I actually "read" the book "Hot Rocks" and so I was pleased to see that it actually led into an Eve Dallas book conclusion. "Hot Rocks" was originally published as "Remember When" so I already knew that, since it said so in the front pages of the book. I was able to then listen to it through my Library-2-Go downloadable loan books. I jumped at the chance to get "Big Jack," as I am an Eve Dallas fan.
"Big Jack" is a satisfying conclusion to the mystery.
I admit, I haven't read many zombie novels. I mean what's to know about zombies? They have no minds, right? They're dead, right? Wrong. I really enjoyed this author's imagining of zombies. I find I have a vested interest in the characters in the book as they are well developed. I appreciate the fact the Angel is given a chance to make something of her life, all-be-it after her 'death.' This book addresses some sensitive topics, such as domestic violence and the cycle that victims can get trapped in. I appreciate how Angel is showing what a strong woman she is becoming, and how she is straightening out her life and her ability to understand others' psychology because of her own background. Angel is doing a good job of exerting her own humanity over her zombie tendencies, and exerting her conscience as best she can over her zombie desires.
I look forward to listening to her continued exploits and am eager to see where her adventures will lead her next....
I listened to the first two books by Thea Harrison and thoroughly enjoyed them. I had a much harder time getting involved in this one and I'm not really sure why, but I just found I wasn't as interested in the story. Maybe it was the beginning, where we are getting to know Vampyre Queen Carling. She just doesn't seem like a very nice person and I really didn't want the story to be about her. Rune, yes. Carling, no. As the story progressed, I became more empathetic with Carling, but still couldn't really embrace her. Also, it seemed to take a long time to figure out what was going on. Maybe my mind wandered and I missed something, but I kept thinking that the writer was going to take the story in a different direction or include some other notions to make the whole story line more plausible. But even after the story ended, I kept thinking there were some missing pieces that could have really helped to tie the whole story together. The story ended with me kind of wondering what really happened. There were, to me, a lot of unanswered questions, even at the end.
And then there was the narrator. Really, I would expect a reader to be more educated, but she mispronounced what I think of as common words. Filleted did not have the French pronunciation fill ayed. She enunciated it all Fillit ed. It really irritated me for some reason. Luckily I figured out what the word should have been strictly from the context of the sentence (slicing someone up - like deboning a fish). Another was reticule (pronounced reticle). There were other words, and I recall she had problems with the other two books, but really, if your not sure you should look it up. Or are there editors for audiobooks. Whatever, they didn't catch the errors and it was annoying, making a fairly good story only adequate. Sophie Eastlake needs to be more careful, and, to me, take her job more professionally.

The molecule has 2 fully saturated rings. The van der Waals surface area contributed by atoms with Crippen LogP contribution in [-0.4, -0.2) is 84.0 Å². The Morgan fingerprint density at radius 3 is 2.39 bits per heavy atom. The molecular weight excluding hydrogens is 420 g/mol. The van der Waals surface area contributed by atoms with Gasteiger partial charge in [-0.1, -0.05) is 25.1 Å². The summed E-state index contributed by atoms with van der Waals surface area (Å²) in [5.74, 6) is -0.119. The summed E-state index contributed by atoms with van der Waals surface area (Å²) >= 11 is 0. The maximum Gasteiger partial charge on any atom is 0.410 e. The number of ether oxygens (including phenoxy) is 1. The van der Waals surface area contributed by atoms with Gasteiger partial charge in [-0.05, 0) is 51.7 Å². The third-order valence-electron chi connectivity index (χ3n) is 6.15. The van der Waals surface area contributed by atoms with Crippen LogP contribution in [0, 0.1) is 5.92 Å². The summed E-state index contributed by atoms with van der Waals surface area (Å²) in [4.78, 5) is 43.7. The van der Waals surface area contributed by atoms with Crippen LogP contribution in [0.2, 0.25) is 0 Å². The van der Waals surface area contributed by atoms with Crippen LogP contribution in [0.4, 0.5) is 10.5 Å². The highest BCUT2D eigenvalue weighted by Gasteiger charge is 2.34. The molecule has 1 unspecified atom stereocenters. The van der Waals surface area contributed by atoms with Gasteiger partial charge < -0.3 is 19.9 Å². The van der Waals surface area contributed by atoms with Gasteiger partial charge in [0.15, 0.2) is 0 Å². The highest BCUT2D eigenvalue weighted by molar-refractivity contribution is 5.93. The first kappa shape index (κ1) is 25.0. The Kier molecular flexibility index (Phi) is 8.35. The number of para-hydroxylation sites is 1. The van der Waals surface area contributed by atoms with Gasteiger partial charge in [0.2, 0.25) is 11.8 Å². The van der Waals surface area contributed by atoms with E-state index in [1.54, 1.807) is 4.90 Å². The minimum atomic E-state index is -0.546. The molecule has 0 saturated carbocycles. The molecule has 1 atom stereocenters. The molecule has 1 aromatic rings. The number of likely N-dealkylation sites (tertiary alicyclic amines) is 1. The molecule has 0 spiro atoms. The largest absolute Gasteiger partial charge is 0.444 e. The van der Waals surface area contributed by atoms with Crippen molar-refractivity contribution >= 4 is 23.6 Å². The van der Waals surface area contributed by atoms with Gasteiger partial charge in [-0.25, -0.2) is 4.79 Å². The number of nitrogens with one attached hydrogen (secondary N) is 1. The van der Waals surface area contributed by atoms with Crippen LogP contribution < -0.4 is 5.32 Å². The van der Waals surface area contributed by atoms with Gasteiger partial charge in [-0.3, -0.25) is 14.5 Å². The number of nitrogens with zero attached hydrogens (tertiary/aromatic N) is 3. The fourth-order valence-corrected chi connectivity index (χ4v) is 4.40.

I have really been enjoying this vampire/supernatural series. The explanation for vampirism seems almost more plausible than most of the paranormal fiction novels I have read. For example: an alteration in the DNA. They are still living, still warm, can eat food but need blood supplements, are mostly immortal with some fatal flaws.... It is a bit irritating that we are kept in the dark as to Merit's real first name. And Merit should just boot Ethan to the curb. Cynthia Holloway's narration can be a bit confusing at times as there often isn't enough variation to differentiate between characters but she still does a pretty good read. Definitely not detracting enough to take away from the story. Bottom line is that if you enjoy listening to authors like Ilona Andrews, Jim Butcher, Jennifer Estep, Carrie Vaughn, Kim Harrison, Richelle Mead, Patricia Briggs, Charlaine Harris, J. R. Rain (another really good find), and T. A. Pratt, you will probably enjoy this series as well.
I am definitely glad I had listened to Bone Shop first, so that I had some historical background of Marla Mason and Rondeau. Marla comes across as cold and calculating and a bit ruthless at times. Rondeau helps to counterbalance that and to also allow some of her softness to show or she might be a bit to cruel to be considered as a heroine. Also, one wonders if she might be a bit gentler is she still possessed her memories of Daniel, which she has erased from her memory in Bone Shop by a spell she asked for. At least we know now that she realizes that she has to be careful how she uses her cape, lest it take her over and she becomes a rampaging serial killer. Despite all of this, one comes to appreciate and even like Marla. You get the feeling that she really does appreciate her friends and she is trying to do what is right. I hope we get to see 'B" in future novels as his "seeing" can provide a different slant on how the direction of the story can go. I also have been actually enjoying Jessica Almasy's reading of this series. I wasn't sure I would at the beginning of Bone Shop, but she actually does a credible job. I didn't find her annoying at all once I got into the story.